3. Proposed Control Strategy
We begin by introducing two models of the considered system (1). The first onewill be used to extract information about disturbance from the system. The matrix and vector in the model are the same as in the original system and . The model is controlled with the same signal as plant (1). Moreover, let us define another modelcontrolled with a different signal . Again, and are the same as in (1) and . The second model will be used solely to drive the system along the desired trajectory . We take into account the sliding hyperplane defined aswhere and is such a vector thatIt can be seen that vector would allow us to design a dead-beat controller for the delay-free system. Although the existing delay prevents us from applying such a controller to the system (1), vector is chosen in such a way that allows us to compensate for the effect of past disturbances on the system as well as partially reducing the ones that have not yet been estimated due to the delay. We first define the following sequence of dimensional vectors:that will be used to extract the information about past disturbances from the system. We assume that for any , which gives for . For any , Therefore, at any time instant , we haveWe will now design a control law that combats the effect of the disturbance obtained from (8) on the system and partially reduces the effect of subsequent disturbances that have not yet been explicitly obtained due to the delay . This is possible since the disturbance rate of change is limited. Let us define vectors in the following way:whereIt can be seen from (9) that each vector can be expressed asVectors possess an important property described by Lemma 1.
Lemma 1. For any , the vector . Furthermore, for , the product .
Proof. The proof of this property is given in our previous work .
The control laws (10) will be used to reduce each individual disturbance value affecting the system (1) to zero in finite time. This property will be demonstrated in Theorem 2 later in this paper. We will now define the control law that will drive the system from its initial position to a desired trajectory . Let and let us consider the reaching law :where is a natural number chosen by the designer. It can be seen that the reaching law designed in such a way guarantees that the reference sliding variable will be reduced to 0 at the moment and will retain that value in every subsequent step. The control law for model (3) obtained from reaching law (12) can be expressed asWe propose the following control law for system (1):where is defined by (13), are defined by (10), and is defined by (8). Control law designed in such a way will drive the system from its initial position to a desired state in a finite amount of steps, combat the effect of disturbances up to the moment on the sliding variable, and partially reduce the effects of disturbances that occurred after . Additionally, the element will partially counteract the disturbance that occurs at the moment of applying the control law. As a result, the system state will be confined to a certain band around the sliding hyperplane. The width of the band is specified by Theorem 2 formulated below.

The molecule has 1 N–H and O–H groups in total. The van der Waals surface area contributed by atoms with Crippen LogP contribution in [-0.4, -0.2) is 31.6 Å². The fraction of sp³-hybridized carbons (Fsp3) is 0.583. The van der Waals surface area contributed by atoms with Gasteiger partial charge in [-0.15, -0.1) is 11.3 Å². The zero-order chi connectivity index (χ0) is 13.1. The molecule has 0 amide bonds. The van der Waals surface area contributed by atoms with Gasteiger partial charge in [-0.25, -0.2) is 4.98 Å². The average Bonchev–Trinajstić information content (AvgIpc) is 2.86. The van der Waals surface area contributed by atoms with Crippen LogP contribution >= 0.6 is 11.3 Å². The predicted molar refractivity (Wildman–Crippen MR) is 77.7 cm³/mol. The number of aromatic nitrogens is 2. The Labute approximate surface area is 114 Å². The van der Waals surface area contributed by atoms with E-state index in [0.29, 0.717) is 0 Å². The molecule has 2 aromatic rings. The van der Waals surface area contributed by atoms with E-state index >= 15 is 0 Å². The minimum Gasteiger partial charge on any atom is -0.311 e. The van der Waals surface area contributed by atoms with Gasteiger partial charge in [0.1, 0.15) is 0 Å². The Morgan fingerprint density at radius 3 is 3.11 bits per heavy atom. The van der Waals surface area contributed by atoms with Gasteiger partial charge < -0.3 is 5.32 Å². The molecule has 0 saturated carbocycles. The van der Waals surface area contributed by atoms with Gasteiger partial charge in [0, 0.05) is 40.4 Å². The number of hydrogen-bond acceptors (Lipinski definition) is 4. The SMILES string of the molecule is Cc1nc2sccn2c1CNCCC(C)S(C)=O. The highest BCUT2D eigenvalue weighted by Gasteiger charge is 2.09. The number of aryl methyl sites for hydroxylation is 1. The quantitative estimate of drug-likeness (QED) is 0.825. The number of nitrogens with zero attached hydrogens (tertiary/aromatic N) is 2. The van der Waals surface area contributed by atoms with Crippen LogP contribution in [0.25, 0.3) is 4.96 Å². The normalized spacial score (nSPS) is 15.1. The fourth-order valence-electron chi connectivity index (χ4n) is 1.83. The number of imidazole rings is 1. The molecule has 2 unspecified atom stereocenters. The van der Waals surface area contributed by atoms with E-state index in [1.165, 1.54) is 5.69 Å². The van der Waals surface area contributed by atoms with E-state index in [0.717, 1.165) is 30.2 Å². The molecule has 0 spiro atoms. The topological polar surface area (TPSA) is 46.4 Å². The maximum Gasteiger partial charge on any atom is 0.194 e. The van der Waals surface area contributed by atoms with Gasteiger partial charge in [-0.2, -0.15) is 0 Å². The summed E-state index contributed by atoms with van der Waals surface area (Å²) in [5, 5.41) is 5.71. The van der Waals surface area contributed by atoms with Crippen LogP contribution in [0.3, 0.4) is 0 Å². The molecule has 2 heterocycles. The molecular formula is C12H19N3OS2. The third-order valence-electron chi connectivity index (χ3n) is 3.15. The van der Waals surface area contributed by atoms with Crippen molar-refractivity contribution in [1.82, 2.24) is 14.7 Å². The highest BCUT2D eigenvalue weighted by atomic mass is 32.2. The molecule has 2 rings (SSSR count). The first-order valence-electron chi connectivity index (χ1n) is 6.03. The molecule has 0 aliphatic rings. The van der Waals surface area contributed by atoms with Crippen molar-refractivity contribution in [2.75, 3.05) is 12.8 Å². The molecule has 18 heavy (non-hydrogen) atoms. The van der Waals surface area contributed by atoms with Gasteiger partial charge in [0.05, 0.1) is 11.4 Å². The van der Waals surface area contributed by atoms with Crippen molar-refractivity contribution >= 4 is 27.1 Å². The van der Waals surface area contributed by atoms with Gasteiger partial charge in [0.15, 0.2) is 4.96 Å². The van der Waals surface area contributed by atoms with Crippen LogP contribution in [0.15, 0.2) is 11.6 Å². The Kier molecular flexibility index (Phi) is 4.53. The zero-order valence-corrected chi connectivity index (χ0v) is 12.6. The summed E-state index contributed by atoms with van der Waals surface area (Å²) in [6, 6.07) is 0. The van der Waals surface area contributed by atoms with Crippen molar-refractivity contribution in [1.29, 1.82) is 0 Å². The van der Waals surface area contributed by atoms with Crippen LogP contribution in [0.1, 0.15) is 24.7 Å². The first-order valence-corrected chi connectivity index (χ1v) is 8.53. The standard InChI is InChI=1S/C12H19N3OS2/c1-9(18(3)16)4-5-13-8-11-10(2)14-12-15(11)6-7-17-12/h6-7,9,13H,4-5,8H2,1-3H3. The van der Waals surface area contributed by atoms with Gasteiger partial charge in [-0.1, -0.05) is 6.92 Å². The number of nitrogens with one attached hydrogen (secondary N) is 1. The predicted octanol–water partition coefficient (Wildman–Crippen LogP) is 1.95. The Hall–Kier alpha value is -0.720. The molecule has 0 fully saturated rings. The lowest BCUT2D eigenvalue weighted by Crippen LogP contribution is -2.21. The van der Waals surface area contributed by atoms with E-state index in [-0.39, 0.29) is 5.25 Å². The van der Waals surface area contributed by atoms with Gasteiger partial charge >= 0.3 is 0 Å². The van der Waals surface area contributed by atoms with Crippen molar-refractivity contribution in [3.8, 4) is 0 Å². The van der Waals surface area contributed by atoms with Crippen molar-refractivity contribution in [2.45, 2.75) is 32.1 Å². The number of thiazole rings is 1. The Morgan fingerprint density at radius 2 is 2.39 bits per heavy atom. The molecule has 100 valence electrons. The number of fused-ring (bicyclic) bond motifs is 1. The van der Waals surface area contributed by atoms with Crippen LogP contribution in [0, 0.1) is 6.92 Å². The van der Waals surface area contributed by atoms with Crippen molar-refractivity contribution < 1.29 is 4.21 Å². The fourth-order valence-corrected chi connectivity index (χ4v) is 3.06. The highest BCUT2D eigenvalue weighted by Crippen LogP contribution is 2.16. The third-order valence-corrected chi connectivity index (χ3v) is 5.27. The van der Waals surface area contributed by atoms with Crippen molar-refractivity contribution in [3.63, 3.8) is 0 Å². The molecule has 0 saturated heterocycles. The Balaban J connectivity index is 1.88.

Theorem 2. If the control signal for system (1) is defined by (14) and the system is subject to disturbance , which satisfies for any , then there exists a natural number such that for every the system state is confined to a quasi-sliding mode band defined as
Proof. Let . First, we express asWe rewrite each disturbance as , where . We obtainWe now rearrange the elements in (17) in the following way. For every , elements containing multiplied by a different power of are grouped together. Then, in each group, the highest power of is factored out. In this way we getLet us introduce the following notation:We substitute from (9) and from (19) into (18) and obtainThen, we substitute from (14) into (20) and getRelation (8) gives for any . Therefore, from (9), we know that for all and consequently for any . From (10) we know that is a function of , which gives for . Taking that into consideration, we rewrite (21) asIt can be seen from (3) thatMoreover, from (8), we know thatTaking into consideration (23) and (24), we rewrite (22) asWe rearrange the elements of (25) as follows:Using (11), we simplify (26) in the following way:From Lemma 1, we know that for each vector , which gives usThe product can therefore be expressed as Lemma 1 states that, for each and , the product , which results inFrom (12), we getfor , which gives usand consequently Therefore, the bound of the absolute value of can be expressed asWe conclude that (15) holds for any .
We have shown that, upon applying control strategy (14) to the plant, the system state is driven into a certain band around the sliding hyperplane in finite time and contained within it in all subsequent time instants. As specified by Theorem 2, the width of the band can be expressed by (15).